Pegatron has been tipped to land orders from Apple to produce an ARM-based MacBook, according to a brief DigiTimes report out on Tuesday. Citing industry sources, the Taiwan-based website claims the new MacBook model is internally codenamed "Star" and carries the series number N84, but the report mentions no specific production timeline.

Pegatron is likely to land orders from Apple to produce an ARM-based MacBook model, codenamed Star with a series number N84, according to industry sources.

Pegatron declined to comment on what it called market speculations.


The rumor accompanies news of declining net profits of nearly 50 percent in the first quarter of 2018 for Taiwan-based Pegatron, which expects to get growth back on track in the third quarter, "in line with the peak season", implying that the new MacBook model could factor into these predictions. DigiTimes' sources often provide reliable information, but the site has a mixed track record when it comes to interpreting that information and accurately deciphering Apple's plans, although 9to5Mac has also reported that Apple’s so-called "Star" project could be an ARM-based MacBook.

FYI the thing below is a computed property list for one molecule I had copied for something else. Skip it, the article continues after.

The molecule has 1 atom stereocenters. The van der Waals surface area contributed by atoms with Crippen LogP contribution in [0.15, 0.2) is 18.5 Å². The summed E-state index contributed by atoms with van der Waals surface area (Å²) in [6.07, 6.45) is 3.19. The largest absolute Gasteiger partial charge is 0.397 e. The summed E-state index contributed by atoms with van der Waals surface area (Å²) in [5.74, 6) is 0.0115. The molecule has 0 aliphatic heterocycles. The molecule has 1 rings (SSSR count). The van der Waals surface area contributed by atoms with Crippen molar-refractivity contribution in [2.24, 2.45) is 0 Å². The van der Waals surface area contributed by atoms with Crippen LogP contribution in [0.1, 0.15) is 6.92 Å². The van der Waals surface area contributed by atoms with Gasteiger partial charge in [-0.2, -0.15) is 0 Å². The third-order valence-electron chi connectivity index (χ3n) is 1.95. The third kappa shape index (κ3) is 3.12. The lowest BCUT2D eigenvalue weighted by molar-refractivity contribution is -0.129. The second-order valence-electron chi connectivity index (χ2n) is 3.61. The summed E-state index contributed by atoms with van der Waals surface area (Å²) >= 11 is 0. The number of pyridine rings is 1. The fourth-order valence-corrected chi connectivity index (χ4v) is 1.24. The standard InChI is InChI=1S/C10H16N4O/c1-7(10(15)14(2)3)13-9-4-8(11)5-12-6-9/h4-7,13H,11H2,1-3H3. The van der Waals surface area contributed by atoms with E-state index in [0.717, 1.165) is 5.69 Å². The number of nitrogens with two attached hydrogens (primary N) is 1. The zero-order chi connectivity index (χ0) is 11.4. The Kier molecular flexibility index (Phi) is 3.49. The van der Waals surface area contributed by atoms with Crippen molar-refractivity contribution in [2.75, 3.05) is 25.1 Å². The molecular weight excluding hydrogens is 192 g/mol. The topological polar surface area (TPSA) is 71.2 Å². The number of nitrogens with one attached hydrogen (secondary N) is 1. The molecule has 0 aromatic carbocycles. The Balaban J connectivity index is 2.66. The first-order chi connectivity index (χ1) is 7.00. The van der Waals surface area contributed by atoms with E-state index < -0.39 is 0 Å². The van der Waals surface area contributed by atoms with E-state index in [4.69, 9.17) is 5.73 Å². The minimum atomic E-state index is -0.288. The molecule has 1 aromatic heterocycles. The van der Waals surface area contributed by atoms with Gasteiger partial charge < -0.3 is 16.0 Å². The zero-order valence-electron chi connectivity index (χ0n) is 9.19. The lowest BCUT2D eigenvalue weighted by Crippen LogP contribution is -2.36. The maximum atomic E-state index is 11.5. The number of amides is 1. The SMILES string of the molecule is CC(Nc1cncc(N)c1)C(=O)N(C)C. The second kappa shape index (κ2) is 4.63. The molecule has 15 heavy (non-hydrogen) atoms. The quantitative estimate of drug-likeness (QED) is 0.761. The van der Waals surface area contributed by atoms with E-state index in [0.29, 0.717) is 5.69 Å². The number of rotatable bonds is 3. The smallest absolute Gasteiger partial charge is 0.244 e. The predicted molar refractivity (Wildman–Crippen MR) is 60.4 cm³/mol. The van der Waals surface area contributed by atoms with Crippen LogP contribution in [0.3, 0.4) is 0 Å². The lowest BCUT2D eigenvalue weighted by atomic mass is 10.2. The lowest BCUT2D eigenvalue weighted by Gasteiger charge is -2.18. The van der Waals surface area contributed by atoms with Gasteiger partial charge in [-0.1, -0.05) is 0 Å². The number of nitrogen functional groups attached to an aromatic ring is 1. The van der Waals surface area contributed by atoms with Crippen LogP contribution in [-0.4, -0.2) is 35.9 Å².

DigiTimes first claimed in January that Apple would release a new entry-level 13-inch MacBook this year, due in the second half of 2018, which would serve as a replacement for the MacBook Air. Two months later, then-KGI Securities analyst Ming-Chi Kuo issued a research note claiming Apple has a "more affordable MacBook Air" set to be released at some point in 2018.

Kuo didn't offer any details on what to expect in an updated MacBook Air beyond a lower price tag, but DigiTimes believes Apple could upgrade the MacBook Air with a Retina display, which led to questions over whether the machine will be an updated MacBook Air or a lower-cost MacBook. However, today's report is the first time ARM-based architecture has been suggest for the upcoming model.